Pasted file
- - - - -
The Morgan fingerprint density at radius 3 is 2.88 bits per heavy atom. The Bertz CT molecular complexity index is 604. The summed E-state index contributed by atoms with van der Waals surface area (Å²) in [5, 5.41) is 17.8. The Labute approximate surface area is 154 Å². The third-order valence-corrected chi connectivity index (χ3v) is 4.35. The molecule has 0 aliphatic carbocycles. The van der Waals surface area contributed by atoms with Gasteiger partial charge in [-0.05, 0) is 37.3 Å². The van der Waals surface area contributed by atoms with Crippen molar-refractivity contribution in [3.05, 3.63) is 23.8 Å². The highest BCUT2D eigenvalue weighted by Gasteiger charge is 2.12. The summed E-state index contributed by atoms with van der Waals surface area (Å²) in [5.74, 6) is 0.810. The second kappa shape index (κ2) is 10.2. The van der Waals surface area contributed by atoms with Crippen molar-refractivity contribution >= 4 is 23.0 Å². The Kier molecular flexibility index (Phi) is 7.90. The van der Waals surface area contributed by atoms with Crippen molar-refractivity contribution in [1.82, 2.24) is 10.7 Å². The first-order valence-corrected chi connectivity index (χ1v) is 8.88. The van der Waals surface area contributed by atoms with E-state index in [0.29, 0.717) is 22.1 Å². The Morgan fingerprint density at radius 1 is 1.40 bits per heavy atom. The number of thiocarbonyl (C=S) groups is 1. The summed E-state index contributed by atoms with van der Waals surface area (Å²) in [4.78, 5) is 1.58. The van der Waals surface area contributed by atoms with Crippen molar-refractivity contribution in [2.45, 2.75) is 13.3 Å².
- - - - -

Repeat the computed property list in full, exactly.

The Morgan fingerprint density at radius 3 is 2.88 bits per heavy atom. The Bertz CT molecular complexity index is 604. The summed E-state index contributed by atoms with van der Waals surface area (Å²) in [5, 5.41) is 17.8. The Labute approximate surface area is 154 Å². The third-order valence-corrected chi connectivity index (χ3v) is 4.35. The molecule has 0 aliphatic carbocycles. The van der Waals surface area contributed by atoms with Gasteiger partial charge in [-0.05, 0) is 37.3 Å². The van der Waals surface area contributed by atoms with Crippen molar-refractivity contribution in [3.05, 3.63) is 23.8 Å². The highest BCUT2D eigenvalue weighted by Gasteiger charge is 2.12. The summed E-state index contributed by atoms with van der Waals surface area (Å²) in [5.74, 6) is 0.810. The second kappa shape index (κ2) is 10.2. The van der Waals surface area contributed by atoms with Crippen molar-refractivity contribution >= 4 is 23.0 Å². The Kier molecular flexibility index (Phi) is 7.90. The van der Waals surface area contributed by atoms with Crippen molar-refractivity contribution in [1.82, 2.24) is 10.7 Å². The first-order valence-corrected chi connectivity index (χ1v) is 8.88. The van der Waals surface area contributed by atoms with E-state index in [0.29, 0.717) is 22.1 Å². The Morgan fingerprint density at radius 1 is 1.40 bits per heavy atom. The number of thiocarbonyl (C=S) groups is 1. The summed E-state index contributed by atoms with van der Waals surface area (Å²) in [4.78, 5) is 1.58. The van der Waals surface area contributed by atoms with Crippen molar-refractivity contribution in [2.45, 2.75) is 13.3 Å².